MARQUETTE — December 21st is this year’s winter solstice which means the day will be quite shorter and the night even longer.
It occurs annually between December 20 and December 23.
The winter solstice is marked by the point at which the North Pole is at its farthest from the sun during its yearly orbit around the sun.
It will be approximately 23 degrees away from the sun. This will also affect the weather in the Upper Peninsula to some degree.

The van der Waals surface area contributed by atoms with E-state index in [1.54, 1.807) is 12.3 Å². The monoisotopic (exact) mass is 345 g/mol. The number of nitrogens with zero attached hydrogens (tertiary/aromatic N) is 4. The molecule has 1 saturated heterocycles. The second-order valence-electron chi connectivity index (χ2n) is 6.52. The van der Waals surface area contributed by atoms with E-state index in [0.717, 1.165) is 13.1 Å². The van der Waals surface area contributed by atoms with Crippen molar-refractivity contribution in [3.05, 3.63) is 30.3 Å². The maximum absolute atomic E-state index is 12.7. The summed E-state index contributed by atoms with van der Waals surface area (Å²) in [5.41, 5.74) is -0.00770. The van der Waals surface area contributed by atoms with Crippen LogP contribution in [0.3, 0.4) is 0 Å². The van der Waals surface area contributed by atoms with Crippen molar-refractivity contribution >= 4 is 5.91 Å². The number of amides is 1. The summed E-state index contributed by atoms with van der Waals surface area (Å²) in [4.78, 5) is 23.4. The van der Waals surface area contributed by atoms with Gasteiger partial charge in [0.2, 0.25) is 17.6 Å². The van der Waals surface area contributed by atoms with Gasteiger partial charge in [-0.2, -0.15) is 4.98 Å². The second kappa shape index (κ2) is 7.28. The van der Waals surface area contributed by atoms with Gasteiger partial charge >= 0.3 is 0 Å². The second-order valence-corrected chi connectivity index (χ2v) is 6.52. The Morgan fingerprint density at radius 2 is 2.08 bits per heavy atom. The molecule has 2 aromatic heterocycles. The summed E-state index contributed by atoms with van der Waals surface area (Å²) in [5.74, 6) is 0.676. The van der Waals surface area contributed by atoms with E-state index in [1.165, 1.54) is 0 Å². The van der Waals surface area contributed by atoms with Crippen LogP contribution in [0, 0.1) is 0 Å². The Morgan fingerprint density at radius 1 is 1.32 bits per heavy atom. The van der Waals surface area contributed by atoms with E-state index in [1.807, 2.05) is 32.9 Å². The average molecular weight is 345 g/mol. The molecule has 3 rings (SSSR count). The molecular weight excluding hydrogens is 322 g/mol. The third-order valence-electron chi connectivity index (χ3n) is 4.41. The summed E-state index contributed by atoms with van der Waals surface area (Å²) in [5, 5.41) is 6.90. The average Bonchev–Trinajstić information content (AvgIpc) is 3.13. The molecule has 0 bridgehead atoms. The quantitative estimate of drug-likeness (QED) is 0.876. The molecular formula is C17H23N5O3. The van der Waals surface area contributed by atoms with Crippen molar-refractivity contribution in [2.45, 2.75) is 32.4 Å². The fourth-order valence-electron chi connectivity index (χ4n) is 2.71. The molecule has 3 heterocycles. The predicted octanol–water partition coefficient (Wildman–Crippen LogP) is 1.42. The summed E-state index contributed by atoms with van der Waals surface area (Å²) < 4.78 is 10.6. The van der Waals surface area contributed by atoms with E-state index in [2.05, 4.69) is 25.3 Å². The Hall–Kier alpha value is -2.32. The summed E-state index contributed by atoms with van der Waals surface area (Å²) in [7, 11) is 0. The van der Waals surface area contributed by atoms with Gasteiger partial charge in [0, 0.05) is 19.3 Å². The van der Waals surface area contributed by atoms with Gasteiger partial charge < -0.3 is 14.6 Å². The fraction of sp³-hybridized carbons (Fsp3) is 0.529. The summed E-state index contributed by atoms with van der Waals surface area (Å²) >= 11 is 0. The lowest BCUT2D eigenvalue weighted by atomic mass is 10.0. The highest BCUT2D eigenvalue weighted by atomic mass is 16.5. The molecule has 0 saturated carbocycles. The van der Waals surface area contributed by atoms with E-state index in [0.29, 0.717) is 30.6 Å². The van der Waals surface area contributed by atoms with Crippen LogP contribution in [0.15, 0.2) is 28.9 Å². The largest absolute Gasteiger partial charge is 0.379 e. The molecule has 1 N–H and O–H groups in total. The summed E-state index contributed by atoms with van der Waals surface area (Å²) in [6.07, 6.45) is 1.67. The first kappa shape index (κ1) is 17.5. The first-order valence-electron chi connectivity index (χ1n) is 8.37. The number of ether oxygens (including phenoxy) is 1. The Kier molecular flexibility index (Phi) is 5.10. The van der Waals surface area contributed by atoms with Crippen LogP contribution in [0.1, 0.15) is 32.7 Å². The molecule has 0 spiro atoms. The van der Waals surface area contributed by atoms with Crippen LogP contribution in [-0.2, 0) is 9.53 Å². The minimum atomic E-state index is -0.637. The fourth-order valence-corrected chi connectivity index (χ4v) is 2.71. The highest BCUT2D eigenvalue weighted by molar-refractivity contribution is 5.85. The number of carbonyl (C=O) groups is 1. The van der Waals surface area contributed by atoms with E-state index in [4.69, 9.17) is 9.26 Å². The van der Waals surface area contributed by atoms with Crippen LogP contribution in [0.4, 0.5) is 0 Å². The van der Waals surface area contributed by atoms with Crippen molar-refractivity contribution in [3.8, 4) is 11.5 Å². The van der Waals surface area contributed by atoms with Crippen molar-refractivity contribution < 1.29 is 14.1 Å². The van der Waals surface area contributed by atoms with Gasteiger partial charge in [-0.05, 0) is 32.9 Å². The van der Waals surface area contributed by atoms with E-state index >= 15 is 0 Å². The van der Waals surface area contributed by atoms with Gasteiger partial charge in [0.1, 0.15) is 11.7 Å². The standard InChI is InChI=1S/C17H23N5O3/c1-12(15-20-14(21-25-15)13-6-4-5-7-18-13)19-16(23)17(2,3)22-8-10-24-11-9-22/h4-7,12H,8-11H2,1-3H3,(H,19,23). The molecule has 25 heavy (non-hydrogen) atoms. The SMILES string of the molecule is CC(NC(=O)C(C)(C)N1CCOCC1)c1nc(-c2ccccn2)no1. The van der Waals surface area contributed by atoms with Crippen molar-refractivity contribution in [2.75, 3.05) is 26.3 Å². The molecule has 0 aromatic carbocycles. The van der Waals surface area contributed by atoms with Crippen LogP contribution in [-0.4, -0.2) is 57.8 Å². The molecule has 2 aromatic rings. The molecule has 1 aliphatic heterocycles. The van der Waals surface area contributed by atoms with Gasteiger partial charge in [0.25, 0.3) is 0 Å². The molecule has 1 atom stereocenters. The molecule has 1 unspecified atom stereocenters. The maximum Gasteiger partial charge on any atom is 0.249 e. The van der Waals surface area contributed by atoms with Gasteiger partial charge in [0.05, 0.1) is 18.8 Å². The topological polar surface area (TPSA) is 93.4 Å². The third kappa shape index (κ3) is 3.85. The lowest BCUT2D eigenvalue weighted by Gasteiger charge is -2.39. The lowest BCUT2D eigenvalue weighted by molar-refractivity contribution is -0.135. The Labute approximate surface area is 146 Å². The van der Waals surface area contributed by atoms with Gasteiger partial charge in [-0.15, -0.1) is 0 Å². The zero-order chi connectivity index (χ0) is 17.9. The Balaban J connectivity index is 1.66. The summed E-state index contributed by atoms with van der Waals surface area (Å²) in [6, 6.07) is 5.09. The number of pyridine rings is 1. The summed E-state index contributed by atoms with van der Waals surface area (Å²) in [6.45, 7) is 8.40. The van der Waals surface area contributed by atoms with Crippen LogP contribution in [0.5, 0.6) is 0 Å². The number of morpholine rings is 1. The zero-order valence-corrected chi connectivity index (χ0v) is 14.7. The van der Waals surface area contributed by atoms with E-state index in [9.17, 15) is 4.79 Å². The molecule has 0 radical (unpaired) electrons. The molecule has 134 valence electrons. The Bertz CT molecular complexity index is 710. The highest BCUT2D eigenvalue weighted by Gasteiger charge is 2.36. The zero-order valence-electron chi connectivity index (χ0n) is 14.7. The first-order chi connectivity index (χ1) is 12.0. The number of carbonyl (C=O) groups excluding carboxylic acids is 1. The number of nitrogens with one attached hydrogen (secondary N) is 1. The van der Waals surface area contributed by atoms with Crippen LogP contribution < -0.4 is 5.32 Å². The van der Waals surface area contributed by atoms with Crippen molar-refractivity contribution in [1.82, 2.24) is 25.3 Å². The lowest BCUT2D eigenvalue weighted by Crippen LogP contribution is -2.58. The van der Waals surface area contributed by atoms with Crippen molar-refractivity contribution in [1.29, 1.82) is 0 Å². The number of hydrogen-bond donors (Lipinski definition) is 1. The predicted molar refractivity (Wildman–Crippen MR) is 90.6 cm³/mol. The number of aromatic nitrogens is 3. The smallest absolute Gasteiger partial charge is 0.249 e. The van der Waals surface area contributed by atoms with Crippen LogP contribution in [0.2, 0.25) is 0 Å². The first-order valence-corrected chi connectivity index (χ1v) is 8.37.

“The Winter Solstice is actually the day where the earth in the Northern Hemisphere will receive the least amount of energy from the sun as well,” said Meteorologist from the National Oceanic and Atmospheric Administration in Marquette, Jordan Wendt. “But we are going to continue to cool after that as well. So our coldest temperatures are usually sometime into late January.”
Even historically around the world, celebrations, festivals, rituals and holidays recognizing the winter solstice have varied from culture to culture.